A linked index
I wrote Marketing Mondays pretty much weekly from 2009 through 2012, some 167 posts in four years. It turns out that most of the information is still viable, though of course the post-pandemic New Normal is already effecting some change. Rather than migrating the material from my old blog to here (a long process), I've created an annotated live-linked list. Bonus: All the comments are posted, and there are some great ones.
1.26. Rejection. Get over it
There’s no easy way to deal with it
2.02: Juried shows
Some are worth the effort, others aren't. How to be picky
2.09: Lost in space
We all love the big galleries, but smaller spaces may be a better place to start
2.16: Adjunct teaching
These jobs are easier to get than full-time teaching, but . . .
The package you invest with such hopes is just one of many that a gallery receives
3.02: The art network
We don't operate in a vacuum. Share, schmooze, refer, connect
There's a protocol. Don't be a boor
3:23: The artist talk
This is your opportunity to bask in the spotlight. Some tips to shine
There's nothing wrong with taking charge of your career
A colleagial give-and-take is everything
As the old saying goes, don't hide your light under a basket
4.20: Stayin' Alive
Tough times call for creative thinking
4.27: How is your pie sliced?
It's not just about studio time
5.04: The M.F.A.
The 51 comments here are an education in themselves
Read and find out
5.18: The vanity gallery
Read the 101 comments to this post
5.25: Gallery business
Is your gallery changing how it does business?
You want the work to have time to sell but not languish in the racks
6.8: Defining "success"
The art world paradigm is not the only model
It's still the bible of professional practice
6.22: The follow up
You'd be surprised how many artists don't
Advice and strategies from a successful artist/author/teacher/curator
Dealer Ed Winkleman's book, "How to Start and Run a Commercial Gallery,"
is for dealers, but it offers artists a peek into how dealers find and show artists
7.13: How to reject a gallery
Sometimes it is you who must say, "We're not the right fit"
Grant-funding institutions must stop depending on unpaid labor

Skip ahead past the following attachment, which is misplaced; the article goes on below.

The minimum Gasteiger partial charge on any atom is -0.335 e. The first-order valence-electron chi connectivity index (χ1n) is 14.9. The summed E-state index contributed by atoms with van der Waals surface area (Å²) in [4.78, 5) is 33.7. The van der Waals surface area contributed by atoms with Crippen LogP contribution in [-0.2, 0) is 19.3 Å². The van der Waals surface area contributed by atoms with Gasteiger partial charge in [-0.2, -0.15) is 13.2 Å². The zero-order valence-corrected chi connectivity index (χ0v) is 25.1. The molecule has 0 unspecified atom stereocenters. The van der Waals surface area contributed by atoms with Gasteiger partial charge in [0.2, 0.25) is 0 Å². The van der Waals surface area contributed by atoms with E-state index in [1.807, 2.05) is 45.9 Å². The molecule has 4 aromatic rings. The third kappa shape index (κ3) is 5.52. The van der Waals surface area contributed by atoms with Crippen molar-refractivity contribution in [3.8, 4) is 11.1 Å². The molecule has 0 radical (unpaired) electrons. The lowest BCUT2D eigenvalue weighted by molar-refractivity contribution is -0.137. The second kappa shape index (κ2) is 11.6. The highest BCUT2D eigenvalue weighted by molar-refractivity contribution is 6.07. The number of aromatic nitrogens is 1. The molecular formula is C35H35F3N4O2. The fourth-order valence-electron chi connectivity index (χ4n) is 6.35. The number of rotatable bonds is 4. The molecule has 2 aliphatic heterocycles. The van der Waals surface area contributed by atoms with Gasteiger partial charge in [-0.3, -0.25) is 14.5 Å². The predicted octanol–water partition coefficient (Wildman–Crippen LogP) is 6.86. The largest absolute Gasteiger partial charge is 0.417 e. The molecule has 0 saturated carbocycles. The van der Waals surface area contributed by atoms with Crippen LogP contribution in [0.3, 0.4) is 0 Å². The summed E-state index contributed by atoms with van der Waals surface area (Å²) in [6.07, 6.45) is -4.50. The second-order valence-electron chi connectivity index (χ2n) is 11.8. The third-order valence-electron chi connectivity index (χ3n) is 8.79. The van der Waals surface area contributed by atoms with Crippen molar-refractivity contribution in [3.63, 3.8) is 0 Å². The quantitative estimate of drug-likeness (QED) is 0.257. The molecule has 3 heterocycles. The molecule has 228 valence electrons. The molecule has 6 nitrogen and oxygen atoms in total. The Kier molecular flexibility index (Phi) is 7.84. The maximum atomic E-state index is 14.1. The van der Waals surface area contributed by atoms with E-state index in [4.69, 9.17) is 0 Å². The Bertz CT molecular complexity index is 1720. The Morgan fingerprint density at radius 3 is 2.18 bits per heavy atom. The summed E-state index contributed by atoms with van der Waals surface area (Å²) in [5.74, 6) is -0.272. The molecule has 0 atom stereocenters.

8.03: What's in a name?
Is "untitled" enough for you or do you want a title to say more?
Lack of courtesy and information; ridiculous expectations
8.17: Isms and phobias
What's holding you back?
Do you make your work for the ages or for the moment?
8.30: The negative review
When your high hopes are dashed
This sounds quaint now, but it's important to back up your images
9.28: Open studios
Thoughts and tips on these show-and-sell opportunities
10.05: The art of the trade
This is one way for artists to acquire work; some guidelines
These posts were in response to an economic recession that began in October
2008 and continued for a couple of years. I think there are connections to our
post-pandemic New Normal
10:26: The "adjective" artist
The more narrowly we define ourselves, the fewer our opportunities
11.02: Unsolicited submissions
The odds are not in your favor
11:09: The November issue
To get your money's worth from a magazine ad, know how many readers it has
Comments and caveats
11:23: The corporate collection
A lot of people are inmvolved in acquiring work
There are good reasons to say no
No clear answers here, but you would be wise to control your narrative
Still relevant a decade later
The indomitable Mary Birmingham tells us how
Birmingham returns to talk about how she put "Material Color" together
Artists didn't make the list of professions that saw job losses in 2009, yet we lost
Even more relevant now than a decade ago